Washington, DC – Day Trip 3 – Anne Arundel County 5B

We’re still in famous Annapolis, Maryland, on a fabulous day trip, with lots of choices in this multipart series!
The following entries highlight some famous American women, as Maryland is the only American state which has documented and highlighted the contribution of its women. I started this journey in March, as it is Women’s History Month in America, but there were enough special women to continue this into April. Enjoy!

186 Prince George Street, Annapolis, Maryland 21401

Mary Chew was the daughter of one of Maryland’s prominent and wealthy families. With her marriage in 1763 to William Paca, one of the signers of the Declaration of Independence, she helped ensure his social and economic position. Their mansion and extensive garden in Annapolis began construction 4 days after they married. She was regarded as a deft hostess, which was the epitome that women of the time could regard as success.

3 Milkshake Lane, Annapolis, Maryland 21403

Primose Hill was the home of colonial artist John Hesselius and his wife, Mary Young Woodward. The property was known first as Young’s Inn, as it had been owned by Samuel Young, who left it to his son Richard Young, from whom Mary inherited it in 1748.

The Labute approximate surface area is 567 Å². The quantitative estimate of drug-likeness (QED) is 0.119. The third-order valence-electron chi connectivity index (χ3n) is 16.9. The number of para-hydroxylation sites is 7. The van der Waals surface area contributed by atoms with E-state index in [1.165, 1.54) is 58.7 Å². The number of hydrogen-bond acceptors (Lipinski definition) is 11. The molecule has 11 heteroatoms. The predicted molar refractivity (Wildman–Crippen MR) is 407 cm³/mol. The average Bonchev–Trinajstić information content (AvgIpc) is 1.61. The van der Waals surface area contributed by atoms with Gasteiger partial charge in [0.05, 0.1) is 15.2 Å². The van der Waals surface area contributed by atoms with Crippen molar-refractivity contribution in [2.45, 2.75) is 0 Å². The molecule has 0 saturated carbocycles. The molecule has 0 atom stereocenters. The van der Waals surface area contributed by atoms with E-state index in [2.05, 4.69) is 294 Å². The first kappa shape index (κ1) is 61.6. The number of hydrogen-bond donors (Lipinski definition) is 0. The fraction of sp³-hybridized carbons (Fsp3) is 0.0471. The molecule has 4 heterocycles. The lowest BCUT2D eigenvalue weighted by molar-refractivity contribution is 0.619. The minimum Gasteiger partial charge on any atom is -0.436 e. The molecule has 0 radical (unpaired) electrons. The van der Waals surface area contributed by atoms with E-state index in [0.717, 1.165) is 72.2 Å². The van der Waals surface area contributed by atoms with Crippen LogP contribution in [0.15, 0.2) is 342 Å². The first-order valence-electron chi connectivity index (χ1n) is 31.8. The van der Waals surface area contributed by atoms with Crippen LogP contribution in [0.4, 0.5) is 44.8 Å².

When she married Henry Woodward in June 1755, the local “Maryland Gazette” described her as a daughter and heiress with a “pretty fortune”. But, Woodward died in September 1761, leaving his widow and four young children.

Mary then married John Hesselius, America’s first successful native-born artist. And, she continued to live at Primose Hill even after his death in 1778.

She opened her home to gatherings of local followers of Methodism, and a 1905 history of Anne Arundel County described Mary Hesselius as an “intellectual, earnest believer, brilliant in conversation.” What a pity that bright women could not make a more independent, contributing life back then.

160 Prince George Street, Annapolis, Maryland 21401

Lucy Smith and her husband, John, were a free Black couple, who became tenants of this house, which was built between 1735-1747. From there, “Aunt Lucy” operated a successful bakeshop, and, meanwhile, John operated a livery stable, carting and carriage business at the rear of the house.

They purchased the property around 1820 and then it was called Aunt Lucy’s Bake Shop. This was a tremendous accomplishment back then and Annapolis has a thriving history for those interested in Black Studies.

Washington, DC Travel – Archived Articles

©2011 mystic at Travel Vacation Review

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